Air France plans to cut a further 2,800 jobs next year through voluntary redundancy as the French carrier struggles to cope with weak passenger demand.
Speaking at a news conference, Frederic Gagey, CEO of Air France, said, ''We are in a period of weak demand. We have felt the full brunt of the cyclicality of air transport.''
The latest job cuts are on top of 5,120 layoffs announced earlier this year by the Paris-based carrier. Air France employs 69,000 people globally.
Air France said it was in negotiations with unions regarding the latest planned cuts.
Air France, a part of Franco-Dutch group Air France-KLM, said that the additional cuts will bring in savings of €450 million ($600 million) a year, which is part of its restructuring plan of reducing costs by around €2 billion annually by 2015.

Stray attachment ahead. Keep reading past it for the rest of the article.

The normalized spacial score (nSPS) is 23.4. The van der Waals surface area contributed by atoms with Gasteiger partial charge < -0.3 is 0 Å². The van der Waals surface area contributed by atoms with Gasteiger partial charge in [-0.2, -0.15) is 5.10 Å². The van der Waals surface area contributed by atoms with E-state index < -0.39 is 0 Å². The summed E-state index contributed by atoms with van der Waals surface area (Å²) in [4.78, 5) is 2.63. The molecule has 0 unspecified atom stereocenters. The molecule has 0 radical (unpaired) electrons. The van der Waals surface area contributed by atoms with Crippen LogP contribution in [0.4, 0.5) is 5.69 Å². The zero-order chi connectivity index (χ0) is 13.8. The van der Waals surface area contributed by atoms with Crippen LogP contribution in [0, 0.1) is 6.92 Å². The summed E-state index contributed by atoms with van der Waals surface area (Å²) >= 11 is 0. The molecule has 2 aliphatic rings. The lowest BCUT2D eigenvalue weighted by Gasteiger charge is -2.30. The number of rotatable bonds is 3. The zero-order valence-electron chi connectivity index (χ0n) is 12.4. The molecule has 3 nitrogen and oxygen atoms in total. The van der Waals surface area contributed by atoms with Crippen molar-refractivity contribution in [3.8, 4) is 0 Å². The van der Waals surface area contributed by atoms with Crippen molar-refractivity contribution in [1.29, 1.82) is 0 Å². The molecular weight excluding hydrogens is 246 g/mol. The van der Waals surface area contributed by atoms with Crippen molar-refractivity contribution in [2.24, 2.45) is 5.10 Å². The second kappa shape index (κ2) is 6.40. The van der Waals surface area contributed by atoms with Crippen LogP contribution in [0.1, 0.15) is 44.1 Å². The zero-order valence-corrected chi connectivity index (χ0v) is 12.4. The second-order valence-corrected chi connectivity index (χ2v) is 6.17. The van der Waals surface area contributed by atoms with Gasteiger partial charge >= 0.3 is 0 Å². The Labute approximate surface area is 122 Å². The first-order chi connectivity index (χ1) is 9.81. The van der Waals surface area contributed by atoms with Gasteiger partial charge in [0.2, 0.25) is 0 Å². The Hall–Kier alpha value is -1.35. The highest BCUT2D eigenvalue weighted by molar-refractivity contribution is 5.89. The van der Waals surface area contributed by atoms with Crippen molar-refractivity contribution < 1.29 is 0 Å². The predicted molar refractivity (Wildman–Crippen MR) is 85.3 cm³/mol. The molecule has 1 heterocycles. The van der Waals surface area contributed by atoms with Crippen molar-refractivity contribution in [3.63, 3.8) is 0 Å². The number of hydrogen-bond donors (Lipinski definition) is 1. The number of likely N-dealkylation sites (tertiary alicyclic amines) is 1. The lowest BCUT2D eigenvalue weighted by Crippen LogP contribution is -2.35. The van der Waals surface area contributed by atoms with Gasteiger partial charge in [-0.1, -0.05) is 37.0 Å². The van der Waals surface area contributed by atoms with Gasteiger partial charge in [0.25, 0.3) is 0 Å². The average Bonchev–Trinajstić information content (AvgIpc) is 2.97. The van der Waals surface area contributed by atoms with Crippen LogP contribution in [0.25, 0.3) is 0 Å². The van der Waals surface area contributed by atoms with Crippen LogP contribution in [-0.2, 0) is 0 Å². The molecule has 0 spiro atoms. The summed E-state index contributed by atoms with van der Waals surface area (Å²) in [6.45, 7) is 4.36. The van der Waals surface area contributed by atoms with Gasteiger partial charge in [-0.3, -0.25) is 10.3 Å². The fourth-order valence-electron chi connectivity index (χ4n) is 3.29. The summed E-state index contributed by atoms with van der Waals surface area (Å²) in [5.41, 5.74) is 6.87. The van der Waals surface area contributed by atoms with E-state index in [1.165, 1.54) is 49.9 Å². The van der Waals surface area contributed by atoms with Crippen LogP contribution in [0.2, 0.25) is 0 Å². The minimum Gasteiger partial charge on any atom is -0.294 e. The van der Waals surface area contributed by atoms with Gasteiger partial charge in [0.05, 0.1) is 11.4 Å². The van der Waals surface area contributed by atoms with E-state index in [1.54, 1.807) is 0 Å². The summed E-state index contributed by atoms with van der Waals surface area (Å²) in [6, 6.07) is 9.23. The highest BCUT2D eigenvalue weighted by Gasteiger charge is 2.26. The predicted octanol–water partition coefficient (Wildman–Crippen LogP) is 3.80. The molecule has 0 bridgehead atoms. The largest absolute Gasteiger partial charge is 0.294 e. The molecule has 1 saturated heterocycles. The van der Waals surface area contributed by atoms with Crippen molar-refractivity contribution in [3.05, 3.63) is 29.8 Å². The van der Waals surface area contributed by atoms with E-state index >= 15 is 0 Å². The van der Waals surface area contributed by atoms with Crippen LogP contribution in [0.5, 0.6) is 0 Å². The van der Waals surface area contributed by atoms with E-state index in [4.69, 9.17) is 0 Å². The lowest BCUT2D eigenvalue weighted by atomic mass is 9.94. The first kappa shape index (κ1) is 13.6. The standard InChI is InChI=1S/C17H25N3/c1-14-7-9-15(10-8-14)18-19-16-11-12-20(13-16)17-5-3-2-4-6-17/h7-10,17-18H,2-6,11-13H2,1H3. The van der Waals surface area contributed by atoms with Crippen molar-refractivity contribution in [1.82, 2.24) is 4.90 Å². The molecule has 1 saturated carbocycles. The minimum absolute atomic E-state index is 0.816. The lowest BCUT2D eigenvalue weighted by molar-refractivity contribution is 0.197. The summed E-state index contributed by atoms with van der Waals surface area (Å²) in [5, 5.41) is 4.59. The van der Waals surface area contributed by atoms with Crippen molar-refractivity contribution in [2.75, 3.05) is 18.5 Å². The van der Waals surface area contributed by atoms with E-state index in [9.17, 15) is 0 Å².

To rein in costs, Air France plans to maintain its strong presence on the short and medium-haul operations in the French market and transfer most of the short flights in France and across Europe to its low-cost corporate sibling Transavia.
Transavia will operate five additional aircrafts from the summer 2014 season, and will expand its offering to new European destinations from Paris-Orly.
Like other European air carriers, Air France has been losing money due the prolonged economic woes of Europe that has lowered the demand for air travel, high fuel costs, and competition from low-cost carriers in Europe in short-haul flights and from Middle East carriers on long-haul routes.